New data on just how many businesses are struggling is grim. Very grim.
I think I would describe the current mood as ‘delusional’.
People are feeling brighter about the outlook. Covid concerns are easing and things are looking up. And it’s true, there are reasons to be optimistic.
But to a point.
And I think we got conditioned – we spent so long focusing on the worst case scenario that now we’re looking at the not-quite-the-worst-case scenario, it’s looking pretty good in comparison.
But it’s not looking pretty good. It’s looking awful. Yes, it’s looking better, but it’s still looking awful.
I mean, take a look at what’s happening to businesses around the country. Simon Reynolds, the founder of The Fortune Institute, says that we are, “heading for a small business disaster”:
“We are heading for a small business disaster”…
“The government has offered them temporary money, but that will run out fast.
“In biblical terms, the government is handing out fish, instead of teaching small business owners how to [catch] fish.”
Reynolds said what small businesses desperately needed was training on how to rebuild, or the government risks tens of thousands businesses biting the dust.
“Covid-19 will kill 1000 times more Australian businesses than it will kill people,” Reynolds said.
“We need more than JobKeeper. We need ‘Business Keeper’. We’ve got to have a program that teaches Aussie small business how to recover from the virus”…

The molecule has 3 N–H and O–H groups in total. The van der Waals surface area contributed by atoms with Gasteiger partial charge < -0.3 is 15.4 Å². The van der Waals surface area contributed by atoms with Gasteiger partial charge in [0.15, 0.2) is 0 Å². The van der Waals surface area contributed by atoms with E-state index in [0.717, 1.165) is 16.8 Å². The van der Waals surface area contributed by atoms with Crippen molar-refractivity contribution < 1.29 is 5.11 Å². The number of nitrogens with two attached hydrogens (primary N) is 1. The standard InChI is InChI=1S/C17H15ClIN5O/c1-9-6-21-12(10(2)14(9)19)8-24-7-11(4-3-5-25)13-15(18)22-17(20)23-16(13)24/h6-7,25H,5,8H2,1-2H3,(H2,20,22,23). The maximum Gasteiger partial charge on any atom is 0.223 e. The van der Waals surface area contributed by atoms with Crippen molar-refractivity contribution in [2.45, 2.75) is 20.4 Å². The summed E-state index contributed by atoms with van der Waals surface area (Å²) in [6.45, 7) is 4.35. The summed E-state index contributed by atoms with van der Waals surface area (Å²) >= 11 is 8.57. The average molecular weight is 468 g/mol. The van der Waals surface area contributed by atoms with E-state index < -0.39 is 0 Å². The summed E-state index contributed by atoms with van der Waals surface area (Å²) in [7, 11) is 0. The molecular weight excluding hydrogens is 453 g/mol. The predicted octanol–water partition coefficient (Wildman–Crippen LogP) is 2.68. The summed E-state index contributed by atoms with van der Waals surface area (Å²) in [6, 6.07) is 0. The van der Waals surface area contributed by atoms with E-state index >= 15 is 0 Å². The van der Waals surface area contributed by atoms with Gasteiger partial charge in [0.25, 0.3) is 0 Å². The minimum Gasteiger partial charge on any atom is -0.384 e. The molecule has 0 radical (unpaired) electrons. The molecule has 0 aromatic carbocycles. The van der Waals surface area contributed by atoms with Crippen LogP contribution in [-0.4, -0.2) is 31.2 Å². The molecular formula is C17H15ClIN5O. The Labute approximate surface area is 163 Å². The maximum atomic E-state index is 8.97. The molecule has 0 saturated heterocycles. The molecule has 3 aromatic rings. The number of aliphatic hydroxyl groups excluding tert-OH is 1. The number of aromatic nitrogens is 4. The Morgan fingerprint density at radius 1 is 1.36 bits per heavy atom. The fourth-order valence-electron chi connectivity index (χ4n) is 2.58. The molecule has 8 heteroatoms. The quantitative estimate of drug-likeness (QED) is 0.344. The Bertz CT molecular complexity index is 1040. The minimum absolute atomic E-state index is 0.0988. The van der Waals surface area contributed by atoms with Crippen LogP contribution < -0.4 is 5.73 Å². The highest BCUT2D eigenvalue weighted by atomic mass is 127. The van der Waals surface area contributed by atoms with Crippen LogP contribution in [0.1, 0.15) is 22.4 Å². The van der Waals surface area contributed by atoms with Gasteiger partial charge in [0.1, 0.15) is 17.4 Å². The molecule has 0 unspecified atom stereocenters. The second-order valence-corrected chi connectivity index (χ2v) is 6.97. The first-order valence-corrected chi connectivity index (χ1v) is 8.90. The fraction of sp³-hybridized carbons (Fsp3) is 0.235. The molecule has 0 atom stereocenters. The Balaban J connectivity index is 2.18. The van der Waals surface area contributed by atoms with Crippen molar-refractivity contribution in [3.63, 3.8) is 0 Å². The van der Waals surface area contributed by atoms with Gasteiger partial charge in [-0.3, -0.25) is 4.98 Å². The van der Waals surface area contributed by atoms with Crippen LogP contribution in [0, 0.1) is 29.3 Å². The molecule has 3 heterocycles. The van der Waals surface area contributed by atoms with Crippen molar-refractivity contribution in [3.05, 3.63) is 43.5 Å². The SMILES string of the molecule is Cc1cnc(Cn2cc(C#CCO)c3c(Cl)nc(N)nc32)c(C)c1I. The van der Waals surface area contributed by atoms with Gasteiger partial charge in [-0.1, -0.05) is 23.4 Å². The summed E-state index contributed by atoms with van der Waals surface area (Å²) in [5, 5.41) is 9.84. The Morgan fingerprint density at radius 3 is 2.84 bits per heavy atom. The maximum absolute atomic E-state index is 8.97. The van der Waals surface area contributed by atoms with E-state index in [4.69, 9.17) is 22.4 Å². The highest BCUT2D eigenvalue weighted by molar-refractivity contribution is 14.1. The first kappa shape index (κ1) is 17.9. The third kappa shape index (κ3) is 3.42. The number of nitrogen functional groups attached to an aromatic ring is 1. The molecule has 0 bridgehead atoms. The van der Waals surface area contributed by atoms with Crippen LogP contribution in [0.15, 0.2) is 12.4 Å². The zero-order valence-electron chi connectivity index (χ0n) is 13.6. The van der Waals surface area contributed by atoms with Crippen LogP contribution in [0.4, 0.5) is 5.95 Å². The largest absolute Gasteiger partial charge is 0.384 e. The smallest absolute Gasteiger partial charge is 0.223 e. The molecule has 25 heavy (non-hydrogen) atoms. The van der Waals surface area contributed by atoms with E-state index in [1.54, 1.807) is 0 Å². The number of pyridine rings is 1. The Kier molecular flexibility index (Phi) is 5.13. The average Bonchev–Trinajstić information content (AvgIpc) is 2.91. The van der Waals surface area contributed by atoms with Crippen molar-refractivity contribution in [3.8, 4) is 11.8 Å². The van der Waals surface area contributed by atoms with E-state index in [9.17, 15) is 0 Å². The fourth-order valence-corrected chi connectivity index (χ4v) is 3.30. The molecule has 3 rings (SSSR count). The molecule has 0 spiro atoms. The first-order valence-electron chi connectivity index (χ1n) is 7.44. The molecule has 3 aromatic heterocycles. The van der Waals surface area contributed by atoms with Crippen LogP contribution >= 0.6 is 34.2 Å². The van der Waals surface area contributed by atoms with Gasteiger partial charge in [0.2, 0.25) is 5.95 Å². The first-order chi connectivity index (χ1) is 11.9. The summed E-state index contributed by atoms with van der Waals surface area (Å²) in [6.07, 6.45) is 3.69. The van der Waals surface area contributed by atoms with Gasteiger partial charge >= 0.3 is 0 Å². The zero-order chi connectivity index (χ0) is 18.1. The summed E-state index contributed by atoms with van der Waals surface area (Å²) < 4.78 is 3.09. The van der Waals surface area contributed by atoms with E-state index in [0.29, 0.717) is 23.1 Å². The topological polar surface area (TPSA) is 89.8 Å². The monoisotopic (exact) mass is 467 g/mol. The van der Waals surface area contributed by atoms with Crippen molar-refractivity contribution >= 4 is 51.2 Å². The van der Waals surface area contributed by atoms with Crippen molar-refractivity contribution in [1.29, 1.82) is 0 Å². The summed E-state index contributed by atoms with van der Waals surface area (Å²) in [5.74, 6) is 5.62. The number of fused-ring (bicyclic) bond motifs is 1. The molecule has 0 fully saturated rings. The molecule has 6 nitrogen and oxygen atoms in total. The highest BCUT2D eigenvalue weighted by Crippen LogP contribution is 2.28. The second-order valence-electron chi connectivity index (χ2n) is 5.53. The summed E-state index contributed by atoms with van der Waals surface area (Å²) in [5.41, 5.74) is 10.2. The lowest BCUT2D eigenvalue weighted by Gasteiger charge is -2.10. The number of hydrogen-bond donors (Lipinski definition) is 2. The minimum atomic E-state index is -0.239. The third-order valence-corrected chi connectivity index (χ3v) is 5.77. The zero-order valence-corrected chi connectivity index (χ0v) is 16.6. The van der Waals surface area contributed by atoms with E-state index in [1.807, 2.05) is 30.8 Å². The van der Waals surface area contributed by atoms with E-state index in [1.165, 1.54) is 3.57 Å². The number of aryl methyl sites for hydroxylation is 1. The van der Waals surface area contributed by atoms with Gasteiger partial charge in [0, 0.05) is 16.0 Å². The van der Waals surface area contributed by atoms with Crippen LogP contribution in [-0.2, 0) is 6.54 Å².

I think this is probably right. This is a massive change to the business landscape. The game has changed. Most small businesses are just trying to keep on top of their cashflow.
They don’t have time to step back and assess the bigger picture. They don’t have the resources to strategize and reposition.
But that is what they’ll need to do.
But this is not just a small-business problem either. According to a special survey by the ABS, almost three-quarters of all businesses, including medium and large businesses, are dealing with major revenue disruptions.
COVID-19 has forced 70% of Australian businesses to change how they operate and 72% have suffered revenue declines…
By employment size, 71% of small businesses (i.e. 0-19 persons employed) reported that revenue had decreased as a result of COVID-19 compared with 78% of medium businesses (i.e. 20-199 persons employed) and 73% of large businesses (i.e. 200 or more persons employed)…
The largest proportions of businesses that reported operating under modified conditions were in the Information media and telecommunications (96%), Health care and social assistance (93%), Accommodation and food services (92%) and Education and training (91%) industries.
The survey also found that almost three quarters of businesses accessed support measures as a result of COVID-19. This included accessing wage subsidies (55%) and other government support measures (38%)…
That picture is grim af.
Three quarters of the economy is on some kind of government life-support.
Given we know you need to have seen major disruptions to your revenue to be eligible, we’re talking about three-quarters of the economy going through a life-threatening disruption to revenue.
They’ll survive… but perhaps only as long as the money is flowing.
At some point we’ll have to face up to the challenge of getting three quarters of the economy off government life support.
That’s not going to be easy and its certainly not going to be painless.
And so yes, things are looking better. We’ve avoided the worst-case scenario.
But let’s not kid ourselves either.
There’s a long road ahead.